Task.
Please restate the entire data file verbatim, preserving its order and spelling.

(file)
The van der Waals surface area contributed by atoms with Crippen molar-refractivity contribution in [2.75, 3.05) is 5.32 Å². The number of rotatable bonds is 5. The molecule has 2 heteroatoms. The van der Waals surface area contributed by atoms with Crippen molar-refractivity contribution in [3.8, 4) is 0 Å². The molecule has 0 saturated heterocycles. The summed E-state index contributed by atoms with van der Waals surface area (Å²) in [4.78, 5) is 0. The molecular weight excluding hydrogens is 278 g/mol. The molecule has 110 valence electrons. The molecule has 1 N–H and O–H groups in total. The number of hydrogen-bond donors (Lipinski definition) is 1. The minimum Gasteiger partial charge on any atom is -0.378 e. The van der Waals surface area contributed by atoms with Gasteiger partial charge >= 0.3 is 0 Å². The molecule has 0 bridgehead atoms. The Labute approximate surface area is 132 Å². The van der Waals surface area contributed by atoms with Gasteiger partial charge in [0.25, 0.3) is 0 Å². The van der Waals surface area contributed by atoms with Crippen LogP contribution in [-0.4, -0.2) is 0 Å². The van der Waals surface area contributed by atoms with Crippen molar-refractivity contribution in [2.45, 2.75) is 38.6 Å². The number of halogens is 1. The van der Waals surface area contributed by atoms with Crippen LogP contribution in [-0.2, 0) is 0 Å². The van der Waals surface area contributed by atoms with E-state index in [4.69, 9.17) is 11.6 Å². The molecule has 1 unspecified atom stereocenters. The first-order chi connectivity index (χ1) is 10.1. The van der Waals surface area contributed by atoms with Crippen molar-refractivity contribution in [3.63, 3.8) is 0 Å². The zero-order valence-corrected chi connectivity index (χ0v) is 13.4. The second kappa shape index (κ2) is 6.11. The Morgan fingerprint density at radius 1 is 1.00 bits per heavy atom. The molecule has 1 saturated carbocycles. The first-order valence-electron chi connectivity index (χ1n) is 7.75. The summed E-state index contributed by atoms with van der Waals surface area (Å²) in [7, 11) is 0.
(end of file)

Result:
The van der Waals surface area contributed by atoms with Crippen molar-refractivity contribution in [2.75, 3.05) is 5.32 Å². The number of rotatable bonds is 5. The molecule has 2 heteroatoms. The van der Waals surface area contributed by atoms with Crippen molar-refractivity contribution in [3.8, 4) is 0 Å². The molecule has 0 saturated heterocycles. The summed E-state index contributed by atoms with van der Waals surface area (Å²) in [4.78, 5) is 0. The molecular weight excluding hydrogens is 278 g/mol. The molecule has 110 valence electrons. The molecule has 1 N–H and O–H groups in total. The number of hydrogen-bond donors (Lipinski definition) is 1. The minimum Gasteiger partial charge on any atom is -0.378 e. The van der Waals surface area contributed by atoms with Gasteiger partial charge >= 0.3 is 0 Å². The molecule has 0 bridgehead atoms. The Labute approximate surface area is 132 Å². The van der Waals surface area contributed by atoms with Gasteiger partial charge in [0.25, 0.3) is 0 Å². The van der Waals surface area contributed by atoms with Crippen LogP contribution in [-0.4, -0.2) is 0 Å². The van der Waals surface area contributed by atoms with Crippen molar-refractivity contribution in [2.45, 2.75) is 38.6 Å². The number of halogens is 1. The van der Waals surface area contributed by atoms with Crippen LogP contribution in [-0.2, 0) is 0 Å². The van der Waals surface area contributed by atoms with E-state index in [4.69, 9.17) is 11.6 Å². The molecule has 1 unspecified atom stereocenters. The first-order chi connectivity index (χ1) is 10.1. The van der Waals surface area contributed by atoms with Crippen molar-refractivity contribution in [3.63, 3.8) is 0 Å². The zero-order valence-corrected chi connectivity index (χ0v) is 13.4. The second kappa shape index (κ2) is 6.11. The Morgan fingerprint density at radius 1 is 1.00 bits per heavy atom. The molecule has 1 saturated carbocycles. The first-order valence-electron chi connectivity index (χ1n) is 7.75. The summed E-state index contributed by atoms with van der Waals surface area (Å²) in [7, 11) is 0.